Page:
Mon – Thur: 9am to 9pm | Fri – Sat: 9am to 5pm | Sun: 1pm to 5pm
4613 N Oketo Ave, Harwood Heights, IL 60706 | 708-867-7828
Mon – Thur: 9am to 9pm
Fri – Sat: 9am to 5pm
Sun: 1pm to 5pm
4613 N Oketo Ave
Harwood Heights, IL 60706
708-867-7828

4613 N Oketo Ave, Harwood Heights, IL 60706
708-867-7828

Mon – Thur: 9am to 9pm | Fri – Sat: 9am to 5pm
Sun: 1pm to 5pm

The True Story of Winnie the Pooh; One Story, Two Books, Two Unique Voices

Captain Harry Colebourn, a Canadian veterinarian and horse doctor in World War I, bought a baby bear from a trapper, and later, brought the bear overseas to England. He named the bear Winnipeg after their home, and the bear was called Winnie for short. However, Colebourn is only part of the story.  Both books show Winnie growing from a trapped baby cub to a soldier’s bear to a little boy’s best friend. While both nonfiction books are illustrated, each feature photographs of Winnie and Colebourn.

Finding Winnie by Lindsay Mattick
And so, Captain Harry Colebourn’s empathy flows smoothly across the pages and in doing so demonstrates the meaning of unselfishness. The relationship between himself and Winnie is displayed as lovingly paternal. The story of the bear that inspired the tales of Winnie the Pooh is told here in a soft story book style and is recommended for a lovely quiet read for animal fans. Preschoolers and kindergarteners in particular might find this a great book for cuddle time.

Winnie by Sally M. Walker
Walker’s rendition showcases Captain Harry Colebourn relationship and experiences with Winnie as quite lively. While the language is not as smooth, readers will find humor in the  the anecdotes selected from the live of the bear who inspired the tales of Winnie the Pooh. The illustrations portray the movement and action in each related experience. Recommended for fans looking for a little more romp in their stories.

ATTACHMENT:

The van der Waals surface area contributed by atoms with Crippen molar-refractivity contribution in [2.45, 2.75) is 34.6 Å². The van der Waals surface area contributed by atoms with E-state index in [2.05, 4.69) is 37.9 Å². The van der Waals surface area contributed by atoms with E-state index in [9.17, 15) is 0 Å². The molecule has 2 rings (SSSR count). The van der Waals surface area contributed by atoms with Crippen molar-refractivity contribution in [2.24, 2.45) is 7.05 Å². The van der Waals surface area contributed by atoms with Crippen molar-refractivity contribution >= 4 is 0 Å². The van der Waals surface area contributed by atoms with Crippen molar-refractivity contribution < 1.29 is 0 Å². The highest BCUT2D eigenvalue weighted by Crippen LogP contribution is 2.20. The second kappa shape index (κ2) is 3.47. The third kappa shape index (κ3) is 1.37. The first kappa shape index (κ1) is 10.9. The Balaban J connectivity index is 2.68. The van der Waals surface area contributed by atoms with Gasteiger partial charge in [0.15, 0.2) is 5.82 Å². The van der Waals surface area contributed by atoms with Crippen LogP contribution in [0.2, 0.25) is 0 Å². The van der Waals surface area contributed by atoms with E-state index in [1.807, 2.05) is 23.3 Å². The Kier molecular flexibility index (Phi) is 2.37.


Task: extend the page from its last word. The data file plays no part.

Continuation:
Categories: Kids.

The True Story of Winnie the Pooh; One Story, Two Books, Two Unique Voices

Captain Harry Colebourn, a Canadian veterinarian and horse doctor in World War I, bought a baby bear from a trapper, and later, brought the bear overseas to England. He named the bear Winnipeg after their home, and the bear was called Winnie for short. However, Colebourn is only part of the story.  Both books show Winnie growing from a trapped baby cub to a soldier’s bear to a little boy’s best friend. While both nonfiction books are illustrated, each feature photographs of Winnie and Colebourn.

Finding Winnie by Lindsay Mattick
And so, Captain Harry Colebourn’s empathy flows smoothly across the pages and in doing so demonstrates the meaning of unselfishness. The relationship between himself and Winnie is displayed as lovingly paternal. The story of the bear that inspired the tales of Winnie the Pooh is told here in a soft story book style and is recommended for a lovely quiet read for animal fans. Preschoolers and kindergarteners in particular might find this a great book for cuddle time.

Winnie by Sally M. Walker
Walker’s rendition showcases Captain Harry Colebourn relationship and experiences with Winnie as quite lively. While the language is not as smooth, readers will find humor in the  the anecdotes selected from the live of the bear who inspired the tales of Winnie the Pooh. The illustrations portray the movement and action in each related experience. Recommended for fans looking for a little more romp in their stories.

Categories: Kids.